FOR IMMEDIATE RELEASE: Tuesday, March 2, 2021
The Max Bell School of Public Policy at McGill University is pleased to announce its upcoming half-day conference Racial Profiling in Policing to be held March 25, 2021. This online event brings together speakers with lived experience and expertise to explore the human impacts, data, and research of racial profiling. Activists, lawyers, politicians, human rights experts, criminologists, police, and victims of profiling will discuss policy ideas that foster community trust and safety, with a focus on Black people, Indigenous people, and people of colour.
Recent, unprecedented protests have brought police accountability for excessive force and brutality to the fore. The wrongful arrest of Mamadi Camara, the alleged assault of Montreal lawyer Kwadwo Yeboah, and the violent arrest of Chief Allan Adam in Alberta in June 2020 by RCMP, are among recent incidents that have highlighted an urgent need for change.
“We have all seen troubling and deeply disturbing incidents of racial profiling in North America, in Canada, and in Quebec in recent months,” said conference chairperson Pearl Eliadis, a human rights lawyer and Max Bell School professor. “Informed analysis and effective solutions are needed now to address the many dimensions of this pressing public policy issue.”
No national law in Canadian policing prohibits random stops and similar practices at the core of racial profiling everywhere. In 2020, a human rights tribunal issued a landmark order against Montreal police to collect and publish race-based data on police checks and to conduct training on racial profiling. Police and governments in Toronto, Montreal and Halifax say they are taking steps to change their practices.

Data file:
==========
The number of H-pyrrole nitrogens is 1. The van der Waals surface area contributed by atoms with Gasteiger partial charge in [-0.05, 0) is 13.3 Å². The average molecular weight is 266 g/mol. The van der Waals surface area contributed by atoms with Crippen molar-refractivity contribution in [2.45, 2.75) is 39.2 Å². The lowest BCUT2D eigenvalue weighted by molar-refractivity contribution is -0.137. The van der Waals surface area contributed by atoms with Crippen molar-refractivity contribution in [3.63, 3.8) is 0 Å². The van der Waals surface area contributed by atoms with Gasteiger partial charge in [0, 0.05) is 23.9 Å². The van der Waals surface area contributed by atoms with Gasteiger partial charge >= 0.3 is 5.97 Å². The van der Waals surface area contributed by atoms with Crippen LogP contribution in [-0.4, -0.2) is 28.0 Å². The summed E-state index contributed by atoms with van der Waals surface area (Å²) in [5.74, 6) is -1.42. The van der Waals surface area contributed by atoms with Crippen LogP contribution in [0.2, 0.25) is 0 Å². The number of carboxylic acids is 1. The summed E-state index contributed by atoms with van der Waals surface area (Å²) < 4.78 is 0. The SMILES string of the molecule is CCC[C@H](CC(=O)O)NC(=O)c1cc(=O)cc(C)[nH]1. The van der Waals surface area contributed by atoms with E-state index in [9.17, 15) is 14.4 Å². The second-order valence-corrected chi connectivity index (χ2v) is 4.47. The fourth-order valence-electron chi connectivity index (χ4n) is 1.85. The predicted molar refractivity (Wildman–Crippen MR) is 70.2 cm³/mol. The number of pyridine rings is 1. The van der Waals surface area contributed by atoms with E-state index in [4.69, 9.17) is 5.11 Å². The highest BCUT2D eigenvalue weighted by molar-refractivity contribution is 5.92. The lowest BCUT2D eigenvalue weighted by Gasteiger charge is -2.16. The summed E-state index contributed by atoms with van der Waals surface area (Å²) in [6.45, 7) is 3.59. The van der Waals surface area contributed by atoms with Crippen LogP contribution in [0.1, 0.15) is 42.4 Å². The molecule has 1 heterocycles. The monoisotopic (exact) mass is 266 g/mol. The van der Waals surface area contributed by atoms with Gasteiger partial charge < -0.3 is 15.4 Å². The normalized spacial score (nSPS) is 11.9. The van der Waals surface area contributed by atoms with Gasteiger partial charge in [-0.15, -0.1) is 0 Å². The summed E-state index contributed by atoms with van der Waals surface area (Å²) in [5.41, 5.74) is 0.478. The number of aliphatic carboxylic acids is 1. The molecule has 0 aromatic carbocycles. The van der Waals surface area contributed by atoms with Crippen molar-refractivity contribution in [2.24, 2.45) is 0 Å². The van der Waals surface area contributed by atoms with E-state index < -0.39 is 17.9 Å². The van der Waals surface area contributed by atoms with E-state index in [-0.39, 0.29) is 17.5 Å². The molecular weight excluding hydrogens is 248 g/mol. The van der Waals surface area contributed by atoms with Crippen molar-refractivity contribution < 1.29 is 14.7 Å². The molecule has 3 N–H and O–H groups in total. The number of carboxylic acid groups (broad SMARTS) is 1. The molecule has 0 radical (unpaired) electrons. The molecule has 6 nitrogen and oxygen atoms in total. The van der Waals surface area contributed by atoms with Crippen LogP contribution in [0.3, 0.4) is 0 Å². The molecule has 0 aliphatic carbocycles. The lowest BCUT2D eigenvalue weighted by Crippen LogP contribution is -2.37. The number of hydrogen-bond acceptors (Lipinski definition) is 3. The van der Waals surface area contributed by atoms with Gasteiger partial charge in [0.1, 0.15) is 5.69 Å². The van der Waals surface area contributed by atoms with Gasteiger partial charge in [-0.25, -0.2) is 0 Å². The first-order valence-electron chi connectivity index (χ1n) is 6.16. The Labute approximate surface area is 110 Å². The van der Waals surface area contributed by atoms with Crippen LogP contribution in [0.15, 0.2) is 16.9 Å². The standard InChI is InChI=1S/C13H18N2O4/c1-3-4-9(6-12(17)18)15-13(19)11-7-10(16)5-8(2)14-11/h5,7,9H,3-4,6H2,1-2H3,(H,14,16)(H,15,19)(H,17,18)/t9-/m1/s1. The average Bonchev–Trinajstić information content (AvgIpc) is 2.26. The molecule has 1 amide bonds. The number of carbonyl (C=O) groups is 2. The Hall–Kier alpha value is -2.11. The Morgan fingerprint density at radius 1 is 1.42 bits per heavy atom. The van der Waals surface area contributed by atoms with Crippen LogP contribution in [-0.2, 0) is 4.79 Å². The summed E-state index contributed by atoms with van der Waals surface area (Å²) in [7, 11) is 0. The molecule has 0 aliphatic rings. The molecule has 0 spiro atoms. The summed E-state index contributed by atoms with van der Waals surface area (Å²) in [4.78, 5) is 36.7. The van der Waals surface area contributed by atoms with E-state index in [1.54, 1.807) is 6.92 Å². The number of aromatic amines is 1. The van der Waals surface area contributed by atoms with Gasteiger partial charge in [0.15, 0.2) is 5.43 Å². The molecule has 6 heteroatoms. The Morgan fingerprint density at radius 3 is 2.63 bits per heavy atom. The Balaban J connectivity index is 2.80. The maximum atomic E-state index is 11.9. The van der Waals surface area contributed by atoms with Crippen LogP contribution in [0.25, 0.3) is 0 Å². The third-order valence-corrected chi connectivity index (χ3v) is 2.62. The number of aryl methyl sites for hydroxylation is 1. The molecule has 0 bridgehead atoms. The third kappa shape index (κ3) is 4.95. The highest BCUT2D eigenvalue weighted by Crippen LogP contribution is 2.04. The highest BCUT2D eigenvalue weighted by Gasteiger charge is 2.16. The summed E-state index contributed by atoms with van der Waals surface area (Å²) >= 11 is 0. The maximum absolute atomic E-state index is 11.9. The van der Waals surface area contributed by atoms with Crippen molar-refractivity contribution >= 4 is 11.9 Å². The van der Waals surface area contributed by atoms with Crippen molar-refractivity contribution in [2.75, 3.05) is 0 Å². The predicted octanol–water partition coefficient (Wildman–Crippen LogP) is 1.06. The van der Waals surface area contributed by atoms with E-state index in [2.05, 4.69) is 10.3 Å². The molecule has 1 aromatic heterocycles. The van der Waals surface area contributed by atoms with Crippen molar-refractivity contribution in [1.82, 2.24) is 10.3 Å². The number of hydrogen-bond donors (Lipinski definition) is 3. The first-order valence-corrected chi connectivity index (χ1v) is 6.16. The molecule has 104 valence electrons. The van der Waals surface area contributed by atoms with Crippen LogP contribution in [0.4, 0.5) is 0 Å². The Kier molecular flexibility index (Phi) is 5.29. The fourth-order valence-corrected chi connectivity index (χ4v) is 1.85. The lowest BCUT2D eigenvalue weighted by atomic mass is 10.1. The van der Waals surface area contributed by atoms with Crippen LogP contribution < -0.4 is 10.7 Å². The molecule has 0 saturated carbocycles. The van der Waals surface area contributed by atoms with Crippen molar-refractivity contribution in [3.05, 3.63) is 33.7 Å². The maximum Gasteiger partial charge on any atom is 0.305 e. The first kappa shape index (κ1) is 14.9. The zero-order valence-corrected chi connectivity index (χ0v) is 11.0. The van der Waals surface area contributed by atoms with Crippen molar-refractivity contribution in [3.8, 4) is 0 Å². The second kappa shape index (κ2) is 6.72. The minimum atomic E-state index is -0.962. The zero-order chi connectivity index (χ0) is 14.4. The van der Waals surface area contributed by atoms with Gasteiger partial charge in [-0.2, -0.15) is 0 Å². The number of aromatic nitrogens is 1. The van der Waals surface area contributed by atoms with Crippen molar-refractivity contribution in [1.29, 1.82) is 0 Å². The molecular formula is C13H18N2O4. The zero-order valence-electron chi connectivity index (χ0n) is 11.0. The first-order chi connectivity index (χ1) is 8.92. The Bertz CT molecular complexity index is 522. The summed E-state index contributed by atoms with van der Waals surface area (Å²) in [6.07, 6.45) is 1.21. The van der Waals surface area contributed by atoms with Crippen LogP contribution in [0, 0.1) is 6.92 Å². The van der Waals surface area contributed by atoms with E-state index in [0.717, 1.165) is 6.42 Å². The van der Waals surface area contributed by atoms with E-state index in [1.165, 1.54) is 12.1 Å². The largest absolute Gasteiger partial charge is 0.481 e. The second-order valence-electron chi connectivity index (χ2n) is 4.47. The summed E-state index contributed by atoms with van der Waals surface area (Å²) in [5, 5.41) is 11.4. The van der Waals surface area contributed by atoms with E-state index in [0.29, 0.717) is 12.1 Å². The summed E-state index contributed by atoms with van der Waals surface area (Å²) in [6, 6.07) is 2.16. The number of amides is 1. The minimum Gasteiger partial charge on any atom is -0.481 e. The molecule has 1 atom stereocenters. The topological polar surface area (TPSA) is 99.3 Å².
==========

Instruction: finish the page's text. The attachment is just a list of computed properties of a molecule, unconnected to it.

Event steering committee member and former RCMP officer Alain Babineau says: “Only if police services and communities work together as equal partners can we hope to achieve meaning and sustainable change.”
Speakers at this event include Fady Dagher, Joel DeBellefeuille, Hon. Marlene Jennings, El Jones, Anne-Marie Livingstone, Nakuset, Majiza Philip, Will Prosper, Kanika Samuels-Wortley, Philippe Andre Tessier, Scot Wortley and Fo Niemi. Read more about these speakers here.
When: March 25, 2021, from 1:00pm - 5:00pm EST
Questions & Inquiries
Media is invited to attend, observe the proceedings, and partake in the discussions. The conference proceedings may prove useful for background and source material.
If you have any questions please contact Katrine Claassens, Communications Manager, Max Bell School of Public Policy, katrine.claassens [at] mail.mcgill.ca.
If you would like to submit a question to our panelists in advance, please send your question to the following email address: maxbell.media [at] mcgill.ca.
About the Max Bell School of Public Policy
McGill’s Max Bell School of Public Policy is committed to the research, teaching, public outreach, and practical advocacy of sound public policy, with each of these four dimensions grounded in a solid understanding of the overall policy process, not merely as it is described in theory but as it exists in the real world, with all its imperfections and limitations. The principle-based design of policy solutions to important problems, the interaction of policy development with partisan politics, and knowledge of the workings of the machinery of government all play central roles in the activities of the Max Bell School.
About McGill University
Founded in Montreal, Quebec, in 1821, McGill University is Canada’s top ranked medical doctoral university. McGill is consistently ranked as one of the top universities, both nationally and internationally. It is a world-renowned institution of higher learning with research activities spanning two campuses, 11 faculties, 13 professional schools, 300 programs of study and over 40,000 students, including more than 10,200 graduate students. McGill attracts students from over 150 countries around the world, its 12,800 international students making up 31% of the student body.